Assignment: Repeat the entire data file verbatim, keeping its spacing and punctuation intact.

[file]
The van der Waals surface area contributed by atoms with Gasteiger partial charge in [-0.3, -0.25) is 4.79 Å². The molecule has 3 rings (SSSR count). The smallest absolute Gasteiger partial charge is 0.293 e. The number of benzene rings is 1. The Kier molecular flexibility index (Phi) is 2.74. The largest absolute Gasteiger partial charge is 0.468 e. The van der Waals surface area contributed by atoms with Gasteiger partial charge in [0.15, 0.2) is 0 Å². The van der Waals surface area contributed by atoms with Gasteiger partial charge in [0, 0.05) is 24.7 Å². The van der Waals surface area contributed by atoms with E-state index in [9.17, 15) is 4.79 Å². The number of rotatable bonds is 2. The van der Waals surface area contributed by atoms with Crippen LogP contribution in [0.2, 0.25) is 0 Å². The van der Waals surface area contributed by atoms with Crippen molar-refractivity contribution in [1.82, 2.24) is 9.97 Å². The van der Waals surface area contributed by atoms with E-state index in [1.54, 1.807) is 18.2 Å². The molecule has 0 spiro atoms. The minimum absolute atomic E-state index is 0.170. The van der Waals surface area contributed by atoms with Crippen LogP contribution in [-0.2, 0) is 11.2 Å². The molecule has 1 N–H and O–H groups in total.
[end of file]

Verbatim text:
The van der Waals surface area contributed by atoms with Gasteiger partial charge in [-0.3, -0.25) is 4.79 Å². The molecule has 3 rings (SSSR count). The smallest absolute Gasteiger partial charge is 0.293 e. The number of benzene rings is 1. The Kier molecular flexibility index (Phi) is 2.74. The largest absolute Gasteiger partial charge is 0.468 e. The van der Waals surface area contributed by atoms with Gasteiger partial charge in [0.15, 0.2) is 0 Å². The van der Waals surface area contributed by atoms with Gasteiger partial charge in [0, 0.05) is 24.7 Å². The van der Waals surface area contributed by atoms with E-state index in [9.17, 15) is 4.79 Å². The number of rotatable bonds is 2. The van der Waals surface area contributed by atoms with Crippen LogP contribution in [0.2, 0.25) is 0 Å². The van der Waals surface area contributed by atoms with Crippen molar-refractivity contribution in [1.82, 2.24) is 9.97 Å². The van der Waals surface area contributed by atoms with E-state index in [1.54, 1.807) is 18.2 Å². The molecule has 0 spiro atoms. The minimum absolute atomic E-state index is 0.170. The van der Waals surface area contributed by atoms with Crippen LogP contribution in [-0.2, 0) is 11.2 Å². The molecule has 1 N–H and O–H groups in total.